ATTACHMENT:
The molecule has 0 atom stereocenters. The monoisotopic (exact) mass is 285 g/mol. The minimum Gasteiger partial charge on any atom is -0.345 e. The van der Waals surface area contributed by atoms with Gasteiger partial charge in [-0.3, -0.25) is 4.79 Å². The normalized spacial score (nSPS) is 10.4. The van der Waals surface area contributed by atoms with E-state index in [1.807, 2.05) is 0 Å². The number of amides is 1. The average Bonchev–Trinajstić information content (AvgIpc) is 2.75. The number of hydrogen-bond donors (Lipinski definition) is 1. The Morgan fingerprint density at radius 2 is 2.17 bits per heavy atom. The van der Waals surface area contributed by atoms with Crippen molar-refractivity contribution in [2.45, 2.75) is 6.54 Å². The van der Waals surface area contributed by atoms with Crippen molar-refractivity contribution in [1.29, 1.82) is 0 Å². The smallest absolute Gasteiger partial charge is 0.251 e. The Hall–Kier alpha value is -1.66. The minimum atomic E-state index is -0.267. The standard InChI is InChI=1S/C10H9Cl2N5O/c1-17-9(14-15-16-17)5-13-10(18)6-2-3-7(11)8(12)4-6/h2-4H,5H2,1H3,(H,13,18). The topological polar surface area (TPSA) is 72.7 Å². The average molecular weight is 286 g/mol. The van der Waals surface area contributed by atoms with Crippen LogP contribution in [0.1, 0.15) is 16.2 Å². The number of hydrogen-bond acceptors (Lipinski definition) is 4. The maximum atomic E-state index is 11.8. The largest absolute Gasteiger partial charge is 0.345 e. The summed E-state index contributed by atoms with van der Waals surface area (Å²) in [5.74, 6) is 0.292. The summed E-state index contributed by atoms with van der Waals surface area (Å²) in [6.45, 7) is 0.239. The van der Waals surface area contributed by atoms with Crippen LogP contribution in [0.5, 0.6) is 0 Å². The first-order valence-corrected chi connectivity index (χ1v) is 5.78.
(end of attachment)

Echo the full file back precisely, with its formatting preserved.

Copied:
The molecule has 0 atom stereocenters. The monoisotopic (exact) mass is 285 g/mol. The minimum Gasteiger partial charge on any atom is -0.345 e. The van der Waals surface area contributed by atoms with Gasteiger partial charge in [-0.3, -0.25) is 4.79 Å². The normalized spacial score (nSPS) is 10.4. The van der Waals surface area contributed by atoms with E-state index in [1.807, 2.05) is 0 Å². The number of amides is 1. The average Bonchev–Trinajstić information content (AvgIpc) is 2.75. The number of hydrogen-bond donors (Lipinski definition) is 1. The Morgan fingerprint density at radius 2 is 2.17 bits per heavy atom. The van der Waals surface area contributed by atoms with Crippen molar-refractivity contribution in [2.45, 2.75) is 6.54 Å². The van der Waals surface area contributed by atoms with Crippen molar-refractivity contribution in [1.29, 1.82) is 0 Å². The smallest absolute Gasteiger partial charge is 0.251 e. The Hall–Kier alpha value is -1.66. The minimum atomic E-state index is -0.267. The standard InChI is InChI=1S/C10H9Cl2N5O/c1-17-9(14-15-16-17)5-13-10(18)6-2-3-7(11)8(12)4-6/h2-4H,5H2,1H3,(H,13,18). The topological polar surface area (TPSA) is 72.7 Å². The average molecular weight is 286 g/mol. The van der Waals surface area contributed by atoms with Crippen LogP contribution in [0.1, 0.15) is 16.2 Å². The number of hydrogen-bond acceptors (Lipinski definition) is 4. The maximum atomic E-state index is 11.8. The largest absolute Gasteiger partial charge is 0.345 e. The summed E-state index contributed by atoms with van der Waals surface area (Å²) in [5.74, 6) is 0.292. The summed E-state index contributed by atoms with van der Waals surface area (Å²) in [6.45, 7) is 0.239. The van der Waals surface area contributed by atoms with Crippen LogP contribution in [0.5, 0.6) is 0 Å². The first-order valence-corrected chi connectivity index (χ1v) is 5.78.